Outreach and Education Division

    The EDUCATION AND OUTREACH DIVISION supports chemistry education at all levels, including K-12, college, and adult/continuing education. It maintains liaisons to the Chicago Public Schools and the American Association of Chemistry Teachers (AACT). The Division engages the general public in chemistry-related educational activities, participates in ACS activities at the annual Illinois State Fair, and publicizes all events and news-related content. The division oversees the annual Project SEED program for the Section as well as the Project SEED scholarships. The Division also assists public officials and other community bodies concerning chemistry-related matters. The Education and Outreach Division includes the Education, Outreach, Project SEED, and Public Affairs Committees.

    The EDUCATION COMMITTEE provides chemistry-related educational programs and information to learners of all ages and actively engages with educators at the pre-K-12 and college levels. Subcommittees include:

    • AACT Liaison
    • College Education Subcommittee
    • Continuing Education Subcommittee
    • Chicago School Board Liaison
    • K - 12 Education Subcommittee


    The PUBLIC AFFAIRS COMMITTEE ensures that section members and public officials and bodies are informed of matters where the knowledge and practice of chemistry is of substantial public importance. These matters can include government issues, environmental issues and the social responsibility of chemists. The Public Affairs Committee gives the Public Affairs Award biennially.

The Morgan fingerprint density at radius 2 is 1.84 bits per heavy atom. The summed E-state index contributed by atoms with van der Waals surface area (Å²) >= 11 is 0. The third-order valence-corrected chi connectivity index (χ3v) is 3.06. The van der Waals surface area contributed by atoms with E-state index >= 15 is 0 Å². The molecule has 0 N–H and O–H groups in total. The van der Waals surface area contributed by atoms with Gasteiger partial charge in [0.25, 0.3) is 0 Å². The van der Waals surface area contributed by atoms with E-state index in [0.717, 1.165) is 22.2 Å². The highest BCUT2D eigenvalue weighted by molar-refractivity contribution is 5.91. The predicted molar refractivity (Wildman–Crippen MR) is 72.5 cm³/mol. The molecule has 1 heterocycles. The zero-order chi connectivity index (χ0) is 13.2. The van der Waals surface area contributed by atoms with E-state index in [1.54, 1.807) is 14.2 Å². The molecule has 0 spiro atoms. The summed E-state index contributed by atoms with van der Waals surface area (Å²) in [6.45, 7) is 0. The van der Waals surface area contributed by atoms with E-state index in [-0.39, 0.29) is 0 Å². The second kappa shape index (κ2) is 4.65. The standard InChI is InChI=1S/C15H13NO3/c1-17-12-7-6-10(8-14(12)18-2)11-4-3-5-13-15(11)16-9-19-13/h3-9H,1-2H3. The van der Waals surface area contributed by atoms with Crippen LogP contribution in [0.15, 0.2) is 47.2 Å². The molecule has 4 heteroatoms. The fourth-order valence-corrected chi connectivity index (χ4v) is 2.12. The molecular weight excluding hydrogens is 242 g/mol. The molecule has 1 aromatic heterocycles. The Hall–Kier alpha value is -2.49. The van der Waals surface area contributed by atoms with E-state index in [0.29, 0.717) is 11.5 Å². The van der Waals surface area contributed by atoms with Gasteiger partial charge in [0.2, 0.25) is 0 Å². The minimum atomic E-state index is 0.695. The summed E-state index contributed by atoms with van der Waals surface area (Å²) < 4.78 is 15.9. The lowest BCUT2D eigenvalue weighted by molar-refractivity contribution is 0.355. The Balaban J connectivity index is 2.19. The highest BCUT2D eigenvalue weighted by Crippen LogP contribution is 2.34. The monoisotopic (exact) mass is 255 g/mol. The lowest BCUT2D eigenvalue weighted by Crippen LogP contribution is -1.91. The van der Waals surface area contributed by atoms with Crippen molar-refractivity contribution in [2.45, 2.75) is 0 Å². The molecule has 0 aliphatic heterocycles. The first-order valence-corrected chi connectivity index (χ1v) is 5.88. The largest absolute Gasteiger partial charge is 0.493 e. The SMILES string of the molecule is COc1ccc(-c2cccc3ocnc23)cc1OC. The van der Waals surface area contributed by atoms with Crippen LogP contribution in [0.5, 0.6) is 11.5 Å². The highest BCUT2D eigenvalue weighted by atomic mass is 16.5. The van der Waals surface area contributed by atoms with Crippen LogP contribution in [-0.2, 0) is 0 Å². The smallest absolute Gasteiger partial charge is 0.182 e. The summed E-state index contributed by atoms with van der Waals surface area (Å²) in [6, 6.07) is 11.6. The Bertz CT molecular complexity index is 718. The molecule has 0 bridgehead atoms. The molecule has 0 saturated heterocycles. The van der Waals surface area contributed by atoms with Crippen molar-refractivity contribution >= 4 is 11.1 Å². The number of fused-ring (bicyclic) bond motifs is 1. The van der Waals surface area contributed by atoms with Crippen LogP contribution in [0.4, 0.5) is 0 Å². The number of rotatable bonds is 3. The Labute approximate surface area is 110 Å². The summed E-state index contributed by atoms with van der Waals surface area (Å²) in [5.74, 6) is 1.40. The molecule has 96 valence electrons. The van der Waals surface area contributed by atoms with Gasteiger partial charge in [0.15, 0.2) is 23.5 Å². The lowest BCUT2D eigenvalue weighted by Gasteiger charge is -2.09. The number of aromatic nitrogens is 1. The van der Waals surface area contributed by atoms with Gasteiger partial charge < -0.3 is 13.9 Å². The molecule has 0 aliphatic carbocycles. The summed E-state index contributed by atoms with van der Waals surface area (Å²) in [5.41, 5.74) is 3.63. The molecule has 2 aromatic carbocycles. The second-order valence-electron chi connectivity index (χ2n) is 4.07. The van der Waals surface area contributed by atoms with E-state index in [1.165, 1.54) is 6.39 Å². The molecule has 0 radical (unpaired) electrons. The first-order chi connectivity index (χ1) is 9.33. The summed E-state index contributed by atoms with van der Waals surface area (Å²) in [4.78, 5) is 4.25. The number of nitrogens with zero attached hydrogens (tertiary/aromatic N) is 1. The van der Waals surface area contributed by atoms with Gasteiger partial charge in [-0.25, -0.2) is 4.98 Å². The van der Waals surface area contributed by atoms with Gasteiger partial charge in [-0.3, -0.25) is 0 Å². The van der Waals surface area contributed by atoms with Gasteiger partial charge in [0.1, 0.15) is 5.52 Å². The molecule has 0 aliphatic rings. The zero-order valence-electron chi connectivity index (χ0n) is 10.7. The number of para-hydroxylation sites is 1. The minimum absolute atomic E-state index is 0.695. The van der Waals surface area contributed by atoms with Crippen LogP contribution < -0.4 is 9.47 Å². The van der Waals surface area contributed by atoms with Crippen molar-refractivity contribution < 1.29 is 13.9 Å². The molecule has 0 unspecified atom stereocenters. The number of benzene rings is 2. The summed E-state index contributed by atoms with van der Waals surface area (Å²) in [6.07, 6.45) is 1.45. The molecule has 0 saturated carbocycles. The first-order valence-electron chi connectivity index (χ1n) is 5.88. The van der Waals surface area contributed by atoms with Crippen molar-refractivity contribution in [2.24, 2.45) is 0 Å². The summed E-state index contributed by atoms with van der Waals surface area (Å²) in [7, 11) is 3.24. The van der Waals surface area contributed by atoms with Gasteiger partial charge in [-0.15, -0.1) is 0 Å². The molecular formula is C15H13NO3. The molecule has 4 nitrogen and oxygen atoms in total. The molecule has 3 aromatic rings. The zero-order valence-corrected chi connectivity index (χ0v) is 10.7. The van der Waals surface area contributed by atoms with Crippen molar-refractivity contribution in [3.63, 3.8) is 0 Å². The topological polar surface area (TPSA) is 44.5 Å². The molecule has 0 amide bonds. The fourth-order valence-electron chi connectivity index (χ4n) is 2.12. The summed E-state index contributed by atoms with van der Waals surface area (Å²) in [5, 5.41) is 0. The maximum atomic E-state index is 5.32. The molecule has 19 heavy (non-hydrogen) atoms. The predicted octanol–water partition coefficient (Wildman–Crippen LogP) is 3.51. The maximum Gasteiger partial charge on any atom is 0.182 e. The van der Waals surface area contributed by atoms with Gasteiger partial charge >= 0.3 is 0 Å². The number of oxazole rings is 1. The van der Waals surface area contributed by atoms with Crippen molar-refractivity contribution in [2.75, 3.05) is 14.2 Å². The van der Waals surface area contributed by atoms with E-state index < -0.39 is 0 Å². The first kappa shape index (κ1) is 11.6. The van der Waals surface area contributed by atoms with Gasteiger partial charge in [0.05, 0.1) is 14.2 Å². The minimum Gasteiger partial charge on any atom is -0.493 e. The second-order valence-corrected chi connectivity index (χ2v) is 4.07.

The OUTREACH COMMITTEE engages the general public, educators and children in chemistry-related educational activities and participates in many different types of events around the greater Chicago area.   Subcommittees include:

    • Community Activities Subcommittee
    • Illinois State Fair Subcommittee


    PROJECT SEED COMMITTEE identifies interested low-income and/or minority high school junior and senior students who are interested in participating in a paid summer research experience with  a college or university faculty member.  It supports financial and logistical concerns for the student/ faculty relationships and communicating  relevant program information to the national ACS organization.  The committee is also responsible for distributing Project SEED awards to support the internships. 

    Floaters and Sinkers

    Kids, did you ever want to make a liquid in which you could watch objects automatically swirl around? Here you will make a liquid that generates enough carbon dioxide gas to make objects float and sink. In order to make a really nice display, you will need a one-gallon glass bottle, a full 16 oz box of baking soda, water, vinegar, spaghetti, raisins, and paper clips. This is a good scale to use for a demonstration in front of a class.

    Please note:  All chemicals and experiments can entail an element of risk, and no experiments should be performed without proper adult supervision.

    Pour the baking soda into the glass jar and fill about 3/4 full. Swirl to dissolve most of the baking soda and allow the rest to settle at the bottom. Add small amounts of vinegar to start the production of carbon dioxide gas bubbles. Then add several paper clips, raisins, and two-inch pieces of spaghetti and watch.

    Carbon dioxide gas collects on the surface of the objects and causes them to float to the surface. At the surface, the gas bubbles burst, the object sinks to the bottom, and the process starts again. The gas forms from the reaction of sodium bicarbonate (baking soda) with acetic acid (vinegar)


    Kathleen Carrado Gregar, PhD, Argonne National Labs 
    [email protected]
    January 1993